Any day now

October 13th, 2020

Checking in on an earlier post from last year on being skeptical on the whole self-driving cars thing, I got reminded of this article from last April and the quote from Elon Musk:

As for full autonomy, Musk noted: “the software problem should not be minimized.” He continued that, “it’s a very difficult software problem.” Still, he promised that Teslas will be capable of self-driving by the end of this year and self-driving robo-taxis will be on the road in 2020. Also, in two years, the company will be making cars without steering wheels or pedals at all.

“If you fast forward a year, maybe a year three months, we’ll have over a million robo-taxis on the road.”

Usually futurists give themselves a bit more breathing room, say 25-30 years. By which time they are either no longer with us, or can claim to have been let down by the inept technologists who have failed to deliver on their “vision”. In this particular case though, Tesla is barely struggling to get to level 2 which is basic, partial automation. We’re quite a long way off from a million robo-taxis on the road.

In the meanwhile, Tesla’s official page on autopilot is using some clever wording that makes it seem that they are already at full self driving level 5 (highlights mine):

All new Tesla cars have the hardware needed in the future for full self-driving in almost all circumstances. The system is designed to be able to conduct short and long distance trips with no action required by the person in the driver’s seat.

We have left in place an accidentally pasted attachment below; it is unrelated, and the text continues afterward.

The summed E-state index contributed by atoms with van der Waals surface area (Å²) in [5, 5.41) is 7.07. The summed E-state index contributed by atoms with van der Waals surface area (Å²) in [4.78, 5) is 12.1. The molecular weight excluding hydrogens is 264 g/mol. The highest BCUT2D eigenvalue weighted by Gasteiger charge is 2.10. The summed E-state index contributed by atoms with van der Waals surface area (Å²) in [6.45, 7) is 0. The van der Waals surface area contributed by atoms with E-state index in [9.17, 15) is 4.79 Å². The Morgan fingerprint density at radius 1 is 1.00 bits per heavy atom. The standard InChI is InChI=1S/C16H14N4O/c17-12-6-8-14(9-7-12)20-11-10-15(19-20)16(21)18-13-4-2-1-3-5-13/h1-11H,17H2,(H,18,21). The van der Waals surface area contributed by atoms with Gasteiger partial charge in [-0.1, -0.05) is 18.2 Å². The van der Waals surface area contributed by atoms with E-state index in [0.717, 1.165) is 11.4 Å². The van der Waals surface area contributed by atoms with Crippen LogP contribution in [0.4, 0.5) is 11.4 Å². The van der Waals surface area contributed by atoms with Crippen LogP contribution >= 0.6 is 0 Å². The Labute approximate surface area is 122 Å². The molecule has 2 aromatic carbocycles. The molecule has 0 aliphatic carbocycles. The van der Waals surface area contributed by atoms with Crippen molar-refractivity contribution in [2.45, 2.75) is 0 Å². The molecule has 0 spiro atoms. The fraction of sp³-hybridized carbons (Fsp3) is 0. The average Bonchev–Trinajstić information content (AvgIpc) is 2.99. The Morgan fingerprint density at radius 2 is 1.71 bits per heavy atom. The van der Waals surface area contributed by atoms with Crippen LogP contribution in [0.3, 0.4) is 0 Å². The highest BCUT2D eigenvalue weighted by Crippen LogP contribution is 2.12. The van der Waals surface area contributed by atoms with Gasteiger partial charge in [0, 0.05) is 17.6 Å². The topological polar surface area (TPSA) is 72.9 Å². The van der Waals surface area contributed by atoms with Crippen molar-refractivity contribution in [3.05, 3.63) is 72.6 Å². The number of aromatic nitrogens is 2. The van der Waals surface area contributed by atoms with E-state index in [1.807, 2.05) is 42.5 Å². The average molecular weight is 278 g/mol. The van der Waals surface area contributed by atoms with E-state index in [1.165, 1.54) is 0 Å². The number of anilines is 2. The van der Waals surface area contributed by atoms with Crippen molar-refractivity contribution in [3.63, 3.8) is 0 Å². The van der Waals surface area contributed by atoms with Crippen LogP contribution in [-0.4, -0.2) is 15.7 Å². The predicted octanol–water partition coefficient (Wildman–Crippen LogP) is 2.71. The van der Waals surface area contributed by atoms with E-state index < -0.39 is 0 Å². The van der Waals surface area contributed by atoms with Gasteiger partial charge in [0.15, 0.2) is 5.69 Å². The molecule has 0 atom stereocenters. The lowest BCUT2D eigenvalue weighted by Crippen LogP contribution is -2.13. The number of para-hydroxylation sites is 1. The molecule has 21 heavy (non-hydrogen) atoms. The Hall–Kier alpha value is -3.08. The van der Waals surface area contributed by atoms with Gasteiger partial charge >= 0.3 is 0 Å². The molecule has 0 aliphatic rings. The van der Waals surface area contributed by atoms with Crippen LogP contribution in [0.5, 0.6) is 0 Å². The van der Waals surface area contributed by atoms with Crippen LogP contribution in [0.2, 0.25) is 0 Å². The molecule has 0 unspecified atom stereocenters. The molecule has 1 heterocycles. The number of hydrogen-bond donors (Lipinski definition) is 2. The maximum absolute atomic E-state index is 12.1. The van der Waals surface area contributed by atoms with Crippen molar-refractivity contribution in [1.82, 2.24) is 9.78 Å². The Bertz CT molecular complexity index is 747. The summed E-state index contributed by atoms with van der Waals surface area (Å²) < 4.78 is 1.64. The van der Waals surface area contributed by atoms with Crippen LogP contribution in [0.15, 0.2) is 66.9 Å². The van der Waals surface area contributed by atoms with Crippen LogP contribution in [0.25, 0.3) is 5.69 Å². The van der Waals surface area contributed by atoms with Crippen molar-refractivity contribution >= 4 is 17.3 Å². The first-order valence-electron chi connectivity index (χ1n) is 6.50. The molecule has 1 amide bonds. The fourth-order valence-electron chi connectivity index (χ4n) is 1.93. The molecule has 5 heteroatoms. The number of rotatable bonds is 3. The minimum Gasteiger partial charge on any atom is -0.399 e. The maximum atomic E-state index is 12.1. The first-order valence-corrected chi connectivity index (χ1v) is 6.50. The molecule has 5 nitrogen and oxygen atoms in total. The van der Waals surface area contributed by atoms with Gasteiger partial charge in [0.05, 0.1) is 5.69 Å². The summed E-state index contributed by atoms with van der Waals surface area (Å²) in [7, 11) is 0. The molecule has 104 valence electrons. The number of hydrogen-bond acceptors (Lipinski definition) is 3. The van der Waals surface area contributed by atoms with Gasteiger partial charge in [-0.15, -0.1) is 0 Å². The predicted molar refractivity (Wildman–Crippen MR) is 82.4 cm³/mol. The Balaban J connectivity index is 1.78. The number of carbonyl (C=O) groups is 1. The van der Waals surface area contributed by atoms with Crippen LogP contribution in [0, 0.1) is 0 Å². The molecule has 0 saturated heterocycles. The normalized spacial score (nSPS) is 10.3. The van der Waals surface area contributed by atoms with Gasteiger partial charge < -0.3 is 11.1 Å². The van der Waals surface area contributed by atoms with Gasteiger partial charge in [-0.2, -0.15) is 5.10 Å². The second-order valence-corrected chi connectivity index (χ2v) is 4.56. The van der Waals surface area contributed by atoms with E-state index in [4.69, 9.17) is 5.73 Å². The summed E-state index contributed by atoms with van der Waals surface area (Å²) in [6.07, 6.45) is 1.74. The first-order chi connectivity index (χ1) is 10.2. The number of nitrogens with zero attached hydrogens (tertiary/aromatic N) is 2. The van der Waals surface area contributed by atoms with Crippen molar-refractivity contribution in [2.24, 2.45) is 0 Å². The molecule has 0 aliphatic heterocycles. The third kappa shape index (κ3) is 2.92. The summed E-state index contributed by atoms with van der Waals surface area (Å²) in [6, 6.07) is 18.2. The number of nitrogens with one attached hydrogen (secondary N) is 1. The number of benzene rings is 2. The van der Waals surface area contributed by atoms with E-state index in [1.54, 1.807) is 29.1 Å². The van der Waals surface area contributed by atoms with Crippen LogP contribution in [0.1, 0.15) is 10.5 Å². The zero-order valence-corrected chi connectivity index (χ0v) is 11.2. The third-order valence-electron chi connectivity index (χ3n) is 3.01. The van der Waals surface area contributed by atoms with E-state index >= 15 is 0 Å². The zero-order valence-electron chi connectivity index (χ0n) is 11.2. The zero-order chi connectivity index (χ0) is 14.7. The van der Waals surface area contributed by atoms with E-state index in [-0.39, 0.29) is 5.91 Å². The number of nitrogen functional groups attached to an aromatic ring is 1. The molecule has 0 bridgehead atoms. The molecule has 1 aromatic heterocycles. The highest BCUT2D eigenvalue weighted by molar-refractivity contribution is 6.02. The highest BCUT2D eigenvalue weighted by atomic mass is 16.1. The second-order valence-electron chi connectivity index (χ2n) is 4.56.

All you will need to do is get in and tell your car where to go. If you don’t say anything, the car will look at your calendar and take you there as the assumed destination or just home if nothing is on the calendar. Your Tesla will figure out the optimal route, navigate urban streets (even without lane markings), manage complex intersections with traffic lights, stop signs and roundabouts, and handle densely packed freeways with cars moving at high speed. When you arrive at your destination, simply step out at the entrance and your car will enter park seek mode, automatically search for a spot and park itself. A tap on your phone summons it back to you.

Sprinkle a few “will”s in there, and you make it sound like it’s yours once you buy one of their cars. While the press kit is a bit more realistic, bringing it down quite a few notches (highlights mine):

Autopilot is an advanced driver assistance system that is classified as a Level 2 automated system according to SAE J3016, which is endorsed by the National Highway Traffic Safety Administration. This means Autopilot also helps with driver supervision. One of our main motivations for Autopilot is to help increase road safety, and it’s this philosophy that drives our development, validation, and rollout decisions.

Autopilot is intended for use only with a fully attentive driver who has their hands on the wheel and is prepared to take over at any time. While Autopilot is designed to become more capable over time, in its current form, it is not a self-driving system, it does not turn a Tesla into an autonomous vehicle, and it does not allow the driver to abdicate responsibility.

So maybe, at some point in the future, it “will” be there. But not any day now, despite the ongoing barrage of lofty promises.